The next reading was Brandon King’s, “The American Dream: Dead, Alive, or on Hold?” In this article it says, “Brandon King is a law student at Indiana University. He majored in political science at the University of Cincinnati.” (King, 610). He proclaims that the American Dream is still around today, reassuring us that it’s what can get us out of the “Great Recession, overcoming inequality, and achieving true prosperity.” (King, 611). Paul Krugman says that the American Dream has changed from the past years, saying it first was seen as being poor and then becoming rich, to a now modest view of having a stable middle class life style. King then gives an example of a study that was made by Amy Hoak. She states, “studies show a decrease in homeownership from 69% in 2005 to about 66.5% in 2010, and an increase in renters households of 1.1 million” (King, 611). King proclaims, that the stock market seems to be uneven and weak, but the stock market is on its way to pre-recession levels. The stock market is recovering but very slowly. He says that the rising of minimum wages did little to nothing for making Americans more rich, all it did was make companies hire less Americans. He then says, “government funding for Wall Street and struggling businesses makes the economy healthier.” (King, 613). He ends the article by saying that the American Dream will always be alive as long as Americans believe they will have a stable future.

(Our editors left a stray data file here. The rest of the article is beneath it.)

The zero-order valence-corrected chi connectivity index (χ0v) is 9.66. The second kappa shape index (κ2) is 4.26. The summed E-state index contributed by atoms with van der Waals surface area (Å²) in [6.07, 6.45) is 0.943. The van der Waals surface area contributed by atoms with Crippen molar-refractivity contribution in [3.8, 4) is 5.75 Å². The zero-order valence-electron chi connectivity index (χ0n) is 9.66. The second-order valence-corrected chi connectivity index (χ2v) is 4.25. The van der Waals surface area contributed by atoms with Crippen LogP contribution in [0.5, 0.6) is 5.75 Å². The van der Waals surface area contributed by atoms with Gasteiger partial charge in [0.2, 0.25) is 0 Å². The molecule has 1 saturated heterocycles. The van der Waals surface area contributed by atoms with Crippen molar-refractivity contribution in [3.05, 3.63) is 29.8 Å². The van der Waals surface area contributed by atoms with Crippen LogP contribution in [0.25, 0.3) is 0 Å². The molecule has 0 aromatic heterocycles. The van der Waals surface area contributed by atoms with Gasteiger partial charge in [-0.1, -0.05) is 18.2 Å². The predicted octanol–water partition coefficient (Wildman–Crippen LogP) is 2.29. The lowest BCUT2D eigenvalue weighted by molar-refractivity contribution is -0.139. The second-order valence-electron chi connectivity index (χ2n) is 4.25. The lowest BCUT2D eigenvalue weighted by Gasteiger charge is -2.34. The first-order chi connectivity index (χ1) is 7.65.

My next article was Tim Roemer s, “America Remains the World’s Beacon of Success.” Tim Roemer has, “served in Congress as a Democrat from Indiana and as ambassador to India from 2009 to 2011. He also has been a scholarship at the Mercatus Center, a conservative think tank at George Mason University, and served on the 9/11 Commission.” (Roemer, 618). He begins with saying that America is admired by the world, while it is hated by Americans. He then says, “Millions of Americans are out of work. Our trade deficit runs about $44 billion per month, the news is filled with stories of greed and corruption, Congress is paralyzed by partnership, and that India and China are outpacing us in infrastructure, technology and manufacturing capability, and investment.” (Roemer, 618-619). Tim says that living overseas he see that other major powers are facing similar or even bigger problems, and that more people want to move to America. He says, “Our national economy is bigger than those of Russia, Britain, Brazil, France, and Italy combined.” (Roemer, 619). Tim says, “the United State companies remain world leaders in, “information technology, bioscience, nanotechnology, and aerospace.” (Roemer, 620). Tim also says, that we have plenty of problems, but if we can, as citizens, develop a better infrastructure, and fight for our rights. We can transform problems into solutions, and move towards a better union.